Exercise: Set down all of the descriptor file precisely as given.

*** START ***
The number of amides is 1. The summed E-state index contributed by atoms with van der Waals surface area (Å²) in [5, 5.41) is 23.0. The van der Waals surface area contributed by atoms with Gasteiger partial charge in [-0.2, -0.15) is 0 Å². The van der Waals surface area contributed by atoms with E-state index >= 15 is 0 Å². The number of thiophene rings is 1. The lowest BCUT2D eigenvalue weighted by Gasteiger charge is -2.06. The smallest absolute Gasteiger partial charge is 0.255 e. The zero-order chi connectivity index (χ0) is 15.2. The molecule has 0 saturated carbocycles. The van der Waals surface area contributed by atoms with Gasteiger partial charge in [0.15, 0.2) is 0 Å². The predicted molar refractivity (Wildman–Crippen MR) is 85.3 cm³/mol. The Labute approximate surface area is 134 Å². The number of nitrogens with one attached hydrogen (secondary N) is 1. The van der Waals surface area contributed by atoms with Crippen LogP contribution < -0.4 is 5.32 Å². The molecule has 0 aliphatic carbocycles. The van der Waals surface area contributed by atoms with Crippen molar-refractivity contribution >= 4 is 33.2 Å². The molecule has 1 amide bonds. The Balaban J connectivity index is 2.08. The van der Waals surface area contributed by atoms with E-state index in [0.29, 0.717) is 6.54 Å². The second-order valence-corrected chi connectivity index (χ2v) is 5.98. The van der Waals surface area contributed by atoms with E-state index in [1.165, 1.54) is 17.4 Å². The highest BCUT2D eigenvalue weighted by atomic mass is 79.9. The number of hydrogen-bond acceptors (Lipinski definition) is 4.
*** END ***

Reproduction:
The number of amides is 1. The summed E-state index contributed by atoms with van der Waals surface area (Å²) in [5, 5.41) is 23.0. The van der Waals surface area contributed by atoms with Gasteiger partial charge in [-0.2, -0.15) is 0 Å². The van der Waals surface area contributed by atoms with E-state index >= 15 is 0 Å². The number of thiophene rings is 1. The lowest BCUT2D eigenvalue weighted by Gasteiger charge is -2.06. The smallest absolute Gasteiger partial charge is 0.255 e. The zero-order chi connectivity index (χ0) is 15.2. The molecule has 0 saturated carbocycles. The van der Waals surface area contributed by atoms with Gasteiger partial charge in [0.15, 0.2) is 0 Å². The predicted molar refractivity (Wildman–Crippen MR) is 85.3 cm³/mol. The Labute approximate surface area is 134 Å². The number of nitrogens with one attached hydrogen (secondary N) is 1. The van der Waals surface area contributed by atoms with Crippen LogP contribution < -0.4 is 5.32 Å². The molecule has 0 aliphatic carbocycles. The van der Waals surface area contributed by atoms with Crippen molar-refractivity contribution >= 4 is 33.2 Å². The molecule has 1 amide bonds. The Balaban J connectivity index is 2.08. The van der Waals surface area contributed by atoms with E-state index in [0.29, 0.717) is 6.54 Å². The second-order valence-corrected chi connectivity index (χ2v) is 5.98. The van der Waals surface area contributed by atoms with E-state index in [1.165, 1.54) is 17.4 Å². The highest BCUT2D eigenvalue weighted by atomic mass is 79.9. The number of hydrogen-bond acceptors (Lipinski definition) is 4.